15. ^ Edmundson, George (1922). "Chapter II: Habsburg Rule in the Netherlands". History of Holland. The University Press, Cambridge. Republished: Authorama. Retrieved June 9, 2007.
  16. ^ George Edmundson (1922). "Chapter XXX: The Kingdom of the Netherlands–union of Holland and Belgium, 1815–1830". History of Holland. The University Press, Cambridge. Republished: Authorama. Retrieved June 11, 2008.
  17. ^ Bernard, Jack F. (1973). Talleyrand: A Biography. New York: Putnam. pp. 550–552. ISBN 0-399-11022-4.
  18. ^ Bernard, Jack F. (1973). Talleyrand: A Biography. New York: Putnam. pp. 550–552. ISBN 0-399-11022-4.
  19. ^ a b c d Sciolino, Elaine (September 21, 2007). "Calls for a Breakup Grow Ever Louder". The New York Times. Retrieved May 21, 2010.
  20. ^ a b c Deam, Lisa. "Flemish versus Netherlandish: A Discourse of Nationalism"". Renaissance Quarterly. "Quoted in Hasquirt [sic; error for "Hasquin" in bibliography] 22: 'En Belgique, il y a des partis et des provinces, et point de nation. Cornme une tente dressee pour une nuit, la monarchie nouvelle, apres nous avoir abrites contre la ternpete, disparaitra sans laisser de traces.' All English translations of French quotations are my own."
  21. ^ Roland Willemyns, Vrije Universiteit Brussel (2002). "The Dutch–French Language Border in Belgium" (PDF). Journal of Multilingual and Multicultural Development. Retrieved July 23, 2008. For almost a century (and in spite of the deficient methodology) there were, with the exception of Brussels, no significant differences from one census to another (Martens, 1975), a fact demonstrating the remarkable stability of Belgium's linguistic communities.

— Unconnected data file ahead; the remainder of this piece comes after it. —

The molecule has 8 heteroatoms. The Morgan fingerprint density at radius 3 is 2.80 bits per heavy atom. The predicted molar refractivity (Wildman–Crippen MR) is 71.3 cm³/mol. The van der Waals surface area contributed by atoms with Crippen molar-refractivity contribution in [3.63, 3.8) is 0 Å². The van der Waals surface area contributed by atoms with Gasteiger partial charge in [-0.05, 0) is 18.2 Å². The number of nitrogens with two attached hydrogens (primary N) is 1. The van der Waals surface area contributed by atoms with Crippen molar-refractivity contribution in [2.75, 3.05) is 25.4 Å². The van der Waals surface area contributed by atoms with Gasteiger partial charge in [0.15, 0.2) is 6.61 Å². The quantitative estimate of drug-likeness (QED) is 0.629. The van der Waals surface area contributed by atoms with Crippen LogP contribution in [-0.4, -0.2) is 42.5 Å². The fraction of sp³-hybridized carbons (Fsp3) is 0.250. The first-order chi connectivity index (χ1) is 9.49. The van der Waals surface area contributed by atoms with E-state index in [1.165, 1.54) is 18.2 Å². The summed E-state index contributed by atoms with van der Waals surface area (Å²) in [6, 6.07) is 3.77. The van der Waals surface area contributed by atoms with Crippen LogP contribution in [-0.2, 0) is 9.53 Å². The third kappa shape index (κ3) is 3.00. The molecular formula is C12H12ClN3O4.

22. ^ Daniel Droixhe. "Le français en Wallonie et à Bruxelles aux XVIIe et XVIIIe siècles" (in French). Université Libre de Bruxelles. Archived from the original on January 11, 2008. Retrieved January 10, 2008. Mais [le flamand] ... ne devait plus être compris d'une large partie de la population en 1761, quand il fallut traduire en français le réglement de la confrérie de Saint-Sébastien, au terme d'un processus d'assimilation enclenché par les armées de Louis XIV. [Transl.: However it is certain that [Flemish] ... could not be spoken by a large part of the population in 1761 when the reglement of the brotherhood of Saint Sebastian had to be translated in French, after an assimilation process initiated by the armies of Louis XIV]
  23. ^ Daniel Droixhe. "Le français en Wallonie et à Bruxelles aux XVIIe et XVIIIe siècles" (in French). Université Libre de Bruxelles. Archived from the original on January 11, 2008. Retrieved January 10, 2008. Le curé d'Opheylissem, ou d'Hélécine, note ... vers 1740–45: 'Les actes de loi furent mis en français seulement en 1730 ou 1733.' [Transl.: The curate of Oheylissem or Hélécine writes around 1740–45: 'the legal acts were written in French in 1730 or 1733 only.']
  24. ^ Daniel Droixhe. "Le français en Wallonie et à Bruxelles aux XVIIe et XVIIIe siècles" (in French). Université Libre de Bruxelles. Archived from the original on January 11, 2008. Retrieved January 10, 2008. Une immigration flamande intensive détachera l'entité de la Wallonie. [Transl.: An intensive Flemish immigration detached the commune of Wallonnia]